Depending on who you are, you will have a different answer.
If I were feeling flippant, I might name Eve. The ultimate scene stealer, she wanted knowledge and experiences. I owe her a lot: art, music, literature. And clothes.
Or if I were feeling patriotic, I might name Martha Washington. Her love, fortune and management skills played a large part in George's launch as a successful revolutionary.
Without doubt, I would name Eleanor Roosevelt. She was FDR's goad as well as support. She pushed, unsuccessfully, for the integration of the armed services and against the internment of Japanese citizens. She arranged, successfully, for Marion Anderson to sing at the Lincoln Memorial on Easter Sunday.
And, speaking of singers, Anna Magdalena Bach (1701-1760) definitely qualifies as Bach's greatest supporting player of all time.
Anna Magdalena Wilcke Bach had been born into a musical family. Her father was a trumpet player and her mother was an organist's daughter. In June 1721 she was employed as a star singer at the court in Cothen, where Bach was the music director. She was the first full-time female m
mber of court music ensemble and the highest paid musician after Bach.
At the time of Anna Magdalena's arrival in Cothen, Bach was a widower burdened with unfathomable sorrow. His first wife, Maria Barbara Bach, had died suddenly in 1720. Her death had been preceded by the deaths of their three infants born between 1717 and 1720. In December 1721, Anna Magdalena married Bach, sixteen years her senior.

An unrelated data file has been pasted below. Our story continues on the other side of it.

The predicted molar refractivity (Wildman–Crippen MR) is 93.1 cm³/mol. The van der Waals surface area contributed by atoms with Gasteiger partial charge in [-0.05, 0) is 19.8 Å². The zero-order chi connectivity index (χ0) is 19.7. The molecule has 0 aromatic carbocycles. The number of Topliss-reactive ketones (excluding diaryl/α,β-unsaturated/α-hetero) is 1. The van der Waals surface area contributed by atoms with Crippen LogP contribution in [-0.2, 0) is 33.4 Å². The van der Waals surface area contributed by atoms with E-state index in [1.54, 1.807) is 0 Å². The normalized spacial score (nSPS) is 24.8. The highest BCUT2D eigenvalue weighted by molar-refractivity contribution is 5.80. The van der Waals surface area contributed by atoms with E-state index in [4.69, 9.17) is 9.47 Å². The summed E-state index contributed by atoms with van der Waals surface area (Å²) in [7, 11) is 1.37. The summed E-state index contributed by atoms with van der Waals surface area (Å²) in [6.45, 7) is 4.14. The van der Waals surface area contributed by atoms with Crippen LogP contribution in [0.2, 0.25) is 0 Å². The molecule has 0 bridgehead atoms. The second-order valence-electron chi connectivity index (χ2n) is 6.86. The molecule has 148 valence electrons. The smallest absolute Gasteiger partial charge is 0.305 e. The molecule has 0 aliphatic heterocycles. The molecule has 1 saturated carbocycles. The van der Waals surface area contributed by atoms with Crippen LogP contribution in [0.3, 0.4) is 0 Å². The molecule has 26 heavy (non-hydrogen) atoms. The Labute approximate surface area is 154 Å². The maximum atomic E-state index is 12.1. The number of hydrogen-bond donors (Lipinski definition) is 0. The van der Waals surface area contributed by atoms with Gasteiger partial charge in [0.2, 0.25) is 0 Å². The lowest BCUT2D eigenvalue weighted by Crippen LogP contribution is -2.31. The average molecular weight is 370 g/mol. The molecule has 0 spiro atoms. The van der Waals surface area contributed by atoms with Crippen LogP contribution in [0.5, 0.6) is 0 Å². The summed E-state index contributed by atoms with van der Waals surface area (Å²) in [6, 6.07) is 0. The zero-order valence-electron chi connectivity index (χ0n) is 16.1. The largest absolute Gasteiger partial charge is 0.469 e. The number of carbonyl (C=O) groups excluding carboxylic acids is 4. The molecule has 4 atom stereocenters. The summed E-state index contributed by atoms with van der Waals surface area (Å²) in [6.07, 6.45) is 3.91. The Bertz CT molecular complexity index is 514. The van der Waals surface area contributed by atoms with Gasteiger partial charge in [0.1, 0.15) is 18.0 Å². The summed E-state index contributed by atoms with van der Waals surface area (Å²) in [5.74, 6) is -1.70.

While she occasionally performed publicly during the decade after her marriage, Anna Magdalena focused most of her energy on her domestic household. Four children from Bach's first marriage had survived. Anna Magdalena gave birth to thirteen more children, seven of whom survived.
An invaluable partner to Johann Sebastian, Anna Magdalena copied and transcribed reams of his music, including his six organ sonatas; no copy of these pieces in Johann Sebastian's hand survives. Other of his manuscripts exist only in her hand.
The organ sonatas are ranked among Bach's most difficult and masterful pieces for the organ. Each sonata has three movements, with three independent parts in the two manuals and obliggato pedal. They were composed as practice pieces to prepare Bach's eldest son, Willhelm Friedemann, for a career as an organist. Anna Magdalena may also have been an organist, trained by her grandfather. Bach may have written the Fantasia in C Major for her, his collaborator as well as spouse.
Widowed in 1750, Anna Magdalena inherited only a small portion of Johann Sebastian's modest estate and survived on alms. She lived in a room in a Leipzig Inn, caring for her two youngest daughters.
An image of Anna Magdalena and Johann Sebastian Bach survives from the happy years of their partnership; it shows Anna Magdalena as an elegant woman at the clavier. Fittingly, it was she who copied
The Well-Tempered Clavier, one of the most important works in music history.